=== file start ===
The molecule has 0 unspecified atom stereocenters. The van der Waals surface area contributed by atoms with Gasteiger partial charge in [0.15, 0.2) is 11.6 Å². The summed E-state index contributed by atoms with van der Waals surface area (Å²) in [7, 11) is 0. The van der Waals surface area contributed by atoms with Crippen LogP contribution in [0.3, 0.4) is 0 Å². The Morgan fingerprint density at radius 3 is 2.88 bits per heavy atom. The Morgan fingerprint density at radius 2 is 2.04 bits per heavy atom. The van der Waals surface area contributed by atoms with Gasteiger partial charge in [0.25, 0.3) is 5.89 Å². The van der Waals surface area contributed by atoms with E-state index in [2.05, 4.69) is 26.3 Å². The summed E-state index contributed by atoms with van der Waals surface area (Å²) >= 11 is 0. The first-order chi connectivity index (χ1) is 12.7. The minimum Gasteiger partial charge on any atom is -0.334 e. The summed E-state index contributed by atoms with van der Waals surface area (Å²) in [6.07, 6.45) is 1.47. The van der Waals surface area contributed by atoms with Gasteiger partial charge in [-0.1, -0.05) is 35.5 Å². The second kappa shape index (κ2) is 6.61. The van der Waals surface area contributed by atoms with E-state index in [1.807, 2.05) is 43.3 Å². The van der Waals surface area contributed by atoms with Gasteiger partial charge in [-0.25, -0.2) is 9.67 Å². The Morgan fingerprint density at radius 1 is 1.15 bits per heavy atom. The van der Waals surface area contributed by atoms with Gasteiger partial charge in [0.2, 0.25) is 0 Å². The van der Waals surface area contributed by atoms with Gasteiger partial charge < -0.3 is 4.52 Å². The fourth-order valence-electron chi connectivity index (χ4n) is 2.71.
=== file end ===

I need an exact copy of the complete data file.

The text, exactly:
The molecule has 0 unspecified atom stereocenters. The van der Waals surface area contributed by atoms with Gasteiger partial charge in [0.15, 0.2) is 11.6 Å². The summed E-state index contributed by atoms with van der Waals surface area (Å²) in [7, 11) is 0. The van der Waals surface area contributed by atoms with Crippen LogP contribution in [0.3, 0.4) is 0 Å². The Morgan fingerprint density at radius 3 is 2.88 bits per heavy atom. The Morgan fingerprint density at radius 2 is 2.04 bits per heavy atom. The van der Waals surface area contributed by atoms with Gasteiger partial charge in [0.25, 0.3) is 5.89 Å². The van der Waals surface area contributed by atoms with E-state index in [2.05, 4.69) is 26.3 Å². The summed E-state index contributed by atoms with van der Waals surface area (Å²) >= 11 is 0. The first-order chi connectivity index (χ1) is 12.7. The minimum Gasteiger partial charge on any atom is -0.334 e. The summed E-state index contributed by atoms with van der Waals surface area (Å²) in [6.07, 6.45) is 1.47. The van der Waals surface area contributed by atoms with Gasteiger partial charge in [-0.1, -0.05) is 35.5 Å². The second kappa shape index (κ2) is 6.61. The van der Waals surface area contributed by atoms with E-state index in [1.807, 2.05) is 43.3 Å². The van der Waals surface area contributed by atoms with Gasteiger partial charge in [-0.25, -0.2) is 9.67 Å². The Morgan fingerprint density at radius 1 is 1.15 bits per heavy atom. The van der Waals surface area contributed by atoms with Gasteiger partial charge in [0.2, 0.25) is 0 Å². The van der Waals surface area contributed by atoms with Gasteiger partial charge < -0.3 is 4.52 Å². The fourth-order valence-electron chi connectivity index (χ4n) is 2.71.